Re: GM angst

From: Joseph Sterlynne (
Date: Thu Jul 20 2000 - 07:39:15 MDT

> Greg Burch

> The scientific method presents an interesting corollary to legal due
> process, and in the spate of recent "junk science" decisions in the
> American courts there has been a fruitful cross-fertilization between the
> two systems. Perhaps what we need is a "science court"?

Recall [Engines of Creation], Chapter 13.

>From the text:

    We need better procedures for debating technical facts---procedures
    that are open, credible, and focused on finding the facts we need to
    formulate sound policies. We can begin by copying aspects of other
    due-process procedures; we then can modify and refine them in light of
    experience. Using modern communications and transportation, we can
    develop a focused, streamlined, journal-like process to speed public
    debate on crucial facts; this seems half the job. The other half
    requires distilling the results of the debate into a balanced picture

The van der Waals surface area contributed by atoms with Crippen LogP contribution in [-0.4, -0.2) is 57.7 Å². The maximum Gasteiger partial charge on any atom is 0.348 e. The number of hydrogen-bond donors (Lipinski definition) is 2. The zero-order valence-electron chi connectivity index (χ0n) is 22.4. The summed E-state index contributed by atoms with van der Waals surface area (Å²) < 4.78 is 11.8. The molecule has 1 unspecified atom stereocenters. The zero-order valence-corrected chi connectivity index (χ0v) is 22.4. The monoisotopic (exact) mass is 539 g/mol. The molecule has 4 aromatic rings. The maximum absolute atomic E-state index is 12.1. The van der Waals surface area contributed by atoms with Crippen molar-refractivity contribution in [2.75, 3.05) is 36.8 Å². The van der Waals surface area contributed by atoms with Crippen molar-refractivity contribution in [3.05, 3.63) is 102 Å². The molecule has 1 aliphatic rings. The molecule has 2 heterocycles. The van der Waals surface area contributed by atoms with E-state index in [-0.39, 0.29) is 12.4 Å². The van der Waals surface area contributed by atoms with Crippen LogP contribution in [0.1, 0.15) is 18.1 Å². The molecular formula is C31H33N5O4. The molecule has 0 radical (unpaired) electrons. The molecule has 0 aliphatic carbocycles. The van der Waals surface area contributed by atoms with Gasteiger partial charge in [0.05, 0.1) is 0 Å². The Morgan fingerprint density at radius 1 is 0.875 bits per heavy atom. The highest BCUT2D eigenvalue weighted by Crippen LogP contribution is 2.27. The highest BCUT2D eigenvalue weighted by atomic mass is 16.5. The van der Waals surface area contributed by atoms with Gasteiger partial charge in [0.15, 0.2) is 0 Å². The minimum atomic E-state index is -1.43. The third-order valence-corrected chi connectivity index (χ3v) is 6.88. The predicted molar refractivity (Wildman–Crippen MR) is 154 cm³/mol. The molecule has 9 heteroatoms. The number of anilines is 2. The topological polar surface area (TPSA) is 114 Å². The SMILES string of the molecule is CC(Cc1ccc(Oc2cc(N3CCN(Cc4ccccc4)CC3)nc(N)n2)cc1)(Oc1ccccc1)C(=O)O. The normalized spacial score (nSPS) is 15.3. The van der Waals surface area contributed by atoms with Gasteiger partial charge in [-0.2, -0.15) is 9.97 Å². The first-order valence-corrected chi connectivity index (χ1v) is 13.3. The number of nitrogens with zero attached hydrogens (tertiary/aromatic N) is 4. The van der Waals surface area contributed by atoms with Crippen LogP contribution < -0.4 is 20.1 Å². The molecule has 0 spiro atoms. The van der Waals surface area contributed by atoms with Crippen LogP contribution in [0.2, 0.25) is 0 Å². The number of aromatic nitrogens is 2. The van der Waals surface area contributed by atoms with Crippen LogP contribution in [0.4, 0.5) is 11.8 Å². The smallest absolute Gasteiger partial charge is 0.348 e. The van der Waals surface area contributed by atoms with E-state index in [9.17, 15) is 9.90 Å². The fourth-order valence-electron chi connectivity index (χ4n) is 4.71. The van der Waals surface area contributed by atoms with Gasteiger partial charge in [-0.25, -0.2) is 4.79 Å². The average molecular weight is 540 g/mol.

of our state of knowledge (and by the same token, of our state of
    ignorance). Here, procedures somewhat like those of courts seem
    useful. {. . .}

    Dr. Arthur Kantrowitz (a member of the National Academy of Sciences who
    is accomplished in fields ranging from medical technology to high-power
    lasers) originated the concept I have just outlined. He at first
    called it a "board of technical inquiry." Journalists promptly dubbed
    it a "science court." I have called it a "fact forum"; I will reserve
    the term "science court" for a fact forum used (or proposed) as a
    government institution. Proposals for due process in technical
    disputes are still in flux; different discussions use different terms.

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